This set of buildtools is the one using headers in headers/build. A lot of the headers are just the same as the normal ones used when running Haiku, and for these we just #include the original header. But in some cases we need to do things in a different way, and the header is replaced with a different one (removing some methods, implementing a class in a different way, …).


:slight_smile: Simple: why does it include non-existing folders? Also a bug in the build system, or are they needed by other components (which I did not build)?

Okay, but this could easily be solved by the order of include search paths, IMHO. I mean, if I follow those …/os/kernel/OS.h, I need to know which folder is used as a base to apply this relative path. I could not figure that out (it is not the folder of the include file), I just assumed that the “original” header is used then.

While trying to build bfs_fuse with Xcode (so I can use the complete debugging possibilities) I also found out that some includes are used with special #defines for one component (aka .cpp) and for other components the #define is not allowed (same includes). I guess there is no further documentation on all important #defines?

Also some sources need a compatibility header, which is given directly via “-include” to the compiler.
Is there any rule for that? Why not include that directly?

It is the include file. Because that’s how gcc works and there is nothing we decide about this.

These are inthe generated directory. As the name implies, files there are generated during build. Probably because they depend on which host you build from and we cannot make them a single fixed version.

It’s hard to tell without specific examples, but in general the idea would be that the file was written for use in one setup, but then the same file was reused in a different setup. In the case of filesystems, I guess you came accross KERNEL_MODE which is defined when building a file to run inside the kernel, and not defined when building to run in userspace (as is the case for fuse).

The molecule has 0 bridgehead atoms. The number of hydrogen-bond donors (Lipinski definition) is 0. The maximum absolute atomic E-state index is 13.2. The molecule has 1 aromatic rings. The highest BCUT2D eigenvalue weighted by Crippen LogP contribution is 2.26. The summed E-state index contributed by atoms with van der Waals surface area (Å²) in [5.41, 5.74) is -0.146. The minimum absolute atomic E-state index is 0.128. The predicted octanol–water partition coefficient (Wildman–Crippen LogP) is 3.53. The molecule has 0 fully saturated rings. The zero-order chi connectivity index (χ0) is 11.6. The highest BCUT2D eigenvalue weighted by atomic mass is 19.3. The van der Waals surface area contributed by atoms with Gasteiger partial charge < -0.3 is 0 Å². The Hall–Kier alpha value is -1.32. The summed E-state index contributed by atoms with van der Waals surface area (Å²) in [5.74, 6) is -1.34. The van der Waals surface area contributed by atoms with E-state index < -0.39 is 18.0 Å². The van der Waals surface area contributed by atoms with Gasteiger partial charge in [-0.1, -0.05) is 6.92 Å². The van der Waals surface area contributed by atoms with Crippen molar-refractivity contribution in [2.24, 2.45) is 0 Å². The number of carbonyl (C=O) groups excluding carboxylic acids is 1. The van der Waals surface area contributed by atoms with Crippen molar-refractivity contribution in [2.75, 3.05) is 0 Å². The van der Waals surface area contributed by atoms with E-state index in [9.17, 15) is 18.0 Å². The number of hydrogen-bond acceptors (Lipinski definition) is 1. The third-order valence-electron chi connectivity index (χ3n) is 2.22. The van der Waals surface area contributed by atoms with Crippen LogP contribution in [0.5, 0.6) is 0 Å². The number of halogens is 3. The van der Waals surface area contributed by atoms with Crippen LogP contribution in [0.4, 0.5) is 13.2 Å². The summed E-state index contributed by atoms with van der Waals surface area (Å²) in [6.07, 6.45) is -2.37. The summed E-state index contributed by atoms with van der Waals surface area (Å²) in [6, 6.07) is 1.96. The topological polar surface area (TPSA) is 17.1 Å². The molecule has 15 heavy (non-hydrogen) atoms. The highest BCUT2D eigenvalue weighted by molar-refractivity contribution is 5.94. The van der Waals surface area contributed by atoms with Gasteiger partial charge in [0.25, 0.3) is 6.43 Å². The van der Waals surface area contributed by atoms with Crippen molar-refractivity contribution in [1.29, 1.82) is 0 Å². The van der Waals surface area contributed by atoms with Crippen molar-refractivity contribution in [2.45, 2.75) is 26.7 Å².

As for -include, I guess it could be used similarly, but I don’t know offhand of an example where we do this.

Documentation on the internals is indeed far from perfect. HElp improving it is welcome :slight_smile:

It’s used for the BuildCompatibility headers, to ensure that remapping of various functions and constants always occurs no matter what.

I finally was able to build the bfs_fuse component with Xcode (means without jam). This version works out of the box, while the version build with jam segfaults. Since all includes, sources and link libs are the same, I think it may have something to do with compiler/linker flags. But I can’t figure out how/where these are stored.
So please enlighten me, where are the CFLAGS for host builds stored?

They are spread out in different places. You can, however, enable some Jam command line flags which will show you the actual compile commands being used, and figure out flags from there.

Yes, I know how to get the flags from Jam. But I want to frequently replace/modify the macOS standard flags for the host Jam build to test the binaries and see if it changes something.

The flags are all set in different places. Most of them, you can grep the source tree to see where they are being set.

Use SubDirCcFlags and SubDirC++Flags to add more flags in a given subdirectory’s Jam invocations.